What is Wombling?

The term ‘wombling’ would normally suggest images of Uncle Bulgaria and the gang on Wimbledon Common but it’s also the name of a new money-saving craze, helping shoppers to save money at the supermarket.

Wombling is where you collect up old discarded supermarket receipts dropped on the floor or left in trolleys and collecting the points left on them.

But before you start scanning the floor for discarded vouchers, the rules around how to womble are pretty grey and some supermarkets are not on board.

 Several supermarkets, such as Tesco, Morrisons and Asda, offer price guarantees. So if you shop at a rival supermarket and it’s cheaper, you’re able to claim the difference back. To do this you have to take the receipt into the shop and either scan it at the checkout or enter the code from the receipt online to get a voucher for the difference.

 At these supermarkets, if a comparable food shop at rival stores is cheaper you’ll be given a voucher for the difference plus a percentage. Different stores have their own limits.

What the womblers do is collect other people’s discarded receipts and in essence claim the points and the cash for themselves. By doing this you can make quite a bit of money.

What can I womble from Tesco?

Typically, Club Card points are added at the point of sale. Tesco is usually happy to add them after the sale if you forget your card. This leaves Tesco open to people claiming points from discarded receipts. If you find a receipt from Tesco and it says ‘you could have claimed — points’ then you can take the receipt to the Customer Service desk and have them add the points to your card. Obviously, you have to be a bit tactful here and perhaps claim that you forgot your card. Members who forget to do this may have their points added manually up to 14 days after the transaction upon production of a valid receipt. Points may only be claimed for up to two receipts per day.

What can I Womble from Asda?

Asda, being the leading UK Supermarket offers an APG (Asda Price Guarantee)  this creates a coupon available to be claimed online if they are not the cheapest of their direct competitors (Tesco, Sainsbury’s, Morrisons, or Waitrose ) by 10%, this is then printed off and can be used in store.

All you need to do is collect your ASDA receipts, wait 3 hours and then visit the APG website https://www.asdapriceguarantee.co.uk/ enter the TC# number from the bottom of the receipt into the box shown, the rest is done for you. If Asda was the cheapest shop then you get nothing but if it wasn’t it will tell you how much by and then give you a voucher which you can print off. You will need to attach your receipt to the voucher and that’s it. You can use it towards your next shop.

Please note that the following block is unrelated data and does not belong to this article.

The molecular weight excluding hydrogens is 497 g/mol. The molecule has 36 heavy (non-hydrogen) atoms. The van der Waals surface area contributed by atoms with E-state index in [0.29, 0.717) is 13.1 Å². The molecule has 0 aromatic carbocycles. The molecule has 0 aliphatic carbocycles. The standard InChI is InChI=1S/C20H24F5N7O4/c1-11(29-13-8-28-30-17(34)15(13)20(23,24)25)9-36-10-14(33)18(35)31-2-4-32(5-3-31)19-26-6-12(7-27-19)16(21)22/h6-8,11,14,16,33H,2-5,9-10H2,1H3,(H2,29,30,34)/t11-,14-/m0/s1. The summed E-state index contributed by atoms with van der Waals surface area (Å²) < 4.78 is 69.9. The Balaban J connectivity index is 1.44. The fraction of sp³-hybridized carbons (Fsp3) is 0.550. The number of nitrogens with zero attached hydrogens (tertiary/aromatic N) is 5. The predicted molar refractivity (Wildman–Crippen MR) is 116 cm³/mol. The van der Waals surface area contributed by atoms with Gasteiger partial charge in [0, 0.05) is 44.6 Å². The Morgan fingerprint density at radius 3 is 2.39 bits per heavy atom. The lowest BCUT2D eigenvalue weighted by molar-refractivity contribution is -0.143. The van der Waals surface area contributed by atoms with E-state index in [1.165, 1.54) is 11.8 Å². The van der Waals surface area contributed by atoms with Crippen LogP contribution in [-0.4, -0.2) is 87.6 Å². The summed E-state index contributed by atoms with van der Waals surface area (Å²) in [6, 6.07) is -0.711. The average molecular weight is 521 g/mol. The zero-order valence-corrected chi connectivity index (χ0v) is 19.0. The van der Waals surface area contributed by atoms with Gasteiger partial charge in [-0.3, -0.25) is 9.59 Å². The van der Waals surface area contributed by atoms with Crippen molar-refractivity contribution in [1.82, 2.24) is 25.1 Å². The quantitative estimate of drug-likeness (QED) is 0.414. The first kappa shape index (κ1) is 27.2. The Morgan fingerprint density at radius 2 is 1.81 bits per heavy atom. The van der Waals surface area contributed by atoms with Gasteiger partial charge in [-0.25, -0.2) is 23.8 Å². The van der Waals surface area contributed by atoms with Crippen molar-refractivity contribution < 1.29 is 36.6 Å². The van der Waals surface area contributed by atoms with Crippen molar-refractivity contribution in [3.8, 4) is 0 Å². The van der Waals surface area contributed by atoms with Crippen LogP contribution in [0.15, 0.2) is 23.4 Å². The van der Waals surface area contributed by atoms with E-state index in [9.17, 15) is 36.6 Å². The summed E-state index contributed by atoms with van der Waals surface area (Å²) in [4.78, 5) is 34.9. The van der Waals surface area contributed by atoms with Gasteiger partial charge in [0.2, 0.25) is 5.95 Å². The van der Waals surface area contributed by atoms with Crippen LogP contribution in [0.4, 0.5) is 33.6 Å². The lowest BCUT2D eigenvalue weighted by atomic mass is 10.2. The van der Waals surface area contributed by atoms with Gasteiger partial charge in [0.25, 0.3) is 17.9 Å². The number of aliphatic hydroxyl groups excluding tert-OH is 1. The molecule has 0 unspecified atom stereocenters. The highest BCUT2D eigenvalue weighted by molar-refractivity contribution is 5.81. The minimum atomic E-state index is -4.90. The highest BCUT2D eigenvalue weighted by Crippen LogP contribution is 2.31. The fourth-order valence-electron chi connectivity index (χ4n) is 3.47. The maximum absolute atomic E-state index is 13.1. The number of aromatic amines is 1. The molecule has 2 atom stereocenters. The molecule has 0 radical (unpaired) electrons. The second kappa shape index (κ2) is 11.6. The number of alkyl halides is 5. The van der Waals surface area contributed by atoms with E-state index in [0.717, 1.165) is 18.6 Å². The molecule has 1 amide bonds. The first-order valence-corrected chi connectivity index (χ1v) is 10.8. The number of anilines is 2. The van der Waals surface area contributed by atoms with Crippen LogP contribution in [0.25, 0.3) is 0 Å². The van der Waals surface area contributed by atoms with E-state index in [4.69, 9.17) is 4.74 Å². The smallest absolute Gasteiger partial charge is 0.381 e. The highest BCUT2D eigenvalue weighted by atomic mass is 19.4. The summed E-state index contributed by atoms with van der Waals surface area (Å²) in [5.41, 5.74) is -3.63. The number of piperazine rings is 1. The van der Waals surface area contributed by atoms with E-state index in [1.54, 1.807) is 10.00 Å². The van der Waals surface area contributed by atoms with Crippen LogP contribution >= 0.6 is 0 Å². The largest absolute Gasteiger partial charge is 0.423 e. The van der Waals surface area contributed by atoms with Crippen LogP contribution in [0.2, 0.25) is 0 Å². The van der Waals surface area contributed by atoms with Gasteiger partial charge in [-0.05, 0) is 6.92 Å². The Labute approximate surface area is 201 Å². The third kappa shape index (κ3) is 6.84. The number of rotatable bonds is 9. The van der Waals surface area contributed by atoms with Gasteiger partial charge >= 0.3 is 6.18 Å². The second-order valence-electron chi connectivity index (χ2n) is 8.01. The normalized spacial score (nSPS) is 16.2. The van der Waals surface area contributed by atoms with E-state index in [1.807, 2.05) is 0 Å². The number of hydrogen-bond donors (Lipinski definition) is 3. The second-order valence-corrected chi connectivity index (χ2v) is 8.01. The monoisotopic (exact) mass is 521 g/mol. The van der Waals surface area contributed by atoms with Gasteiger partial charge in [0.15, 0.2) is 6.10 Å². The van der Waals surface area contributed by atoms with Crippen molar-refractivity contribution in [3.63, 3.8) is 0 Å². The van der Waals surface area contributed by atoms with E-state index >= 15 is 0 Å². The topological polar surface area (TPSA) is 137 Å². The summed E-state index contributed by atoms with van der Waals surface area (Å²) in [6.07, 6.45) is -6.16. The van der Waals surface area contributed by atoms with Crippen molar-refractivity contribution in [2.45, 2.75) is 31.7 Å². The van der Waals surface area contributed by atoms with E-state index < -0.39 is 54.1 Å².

The receipt will be available for you to compare for only 28 days after the purchases were initially made If you shopped online, you need to wait up to 24 hours from when your shop was delivered before you can compare it. The order will be available to compare for 28 days after the date of delivery.

 You then have 28 days from the date you received the voucher after an in-store shop, or from the date your e-voucher reaches your account to use the voucher. You can use as many Asda Price Guarantee vouchers as you want when spending the vouchers in store.

If you have any issues at your local store, it is always worth printing off a copy of the T’s & C’s and have them with you to quote to any staff. Terms can be found here: https://www.asdapriceguarantee.co.uk/terms.html

What can I womble from Sainsbury?

Sainsbury brand match ended on 26th April 2016 in order to introduce lower prices. Unfortunately, all brand match coupons had to be redeemed by this date too so if you still have any outstanding you would need to dispose of them. This doesn’t mean the end of saving on your shopping at Sainsbury, you can still check for unclaimed Nectar points and have them added onto your own Nectar card if you notice any. Plus, be sure to save your receipt for the receipt hog app.

Is Wombling legal?

Technically, collecting a receipt is not illegal; nor is comparing the cost of the shopping. The grey area is the bit where you redeem the difference. Since you are not explicitly claiming that receipt is yours (the websites don’t yet ask you to confirm this), you are not misleading anyone.

As of yet, there are no known cases of either Tesco or Asda refusing to honour their pledge to refund the difference, no matter who claims it. The system is automated and issues a refund voucher, which you can print off.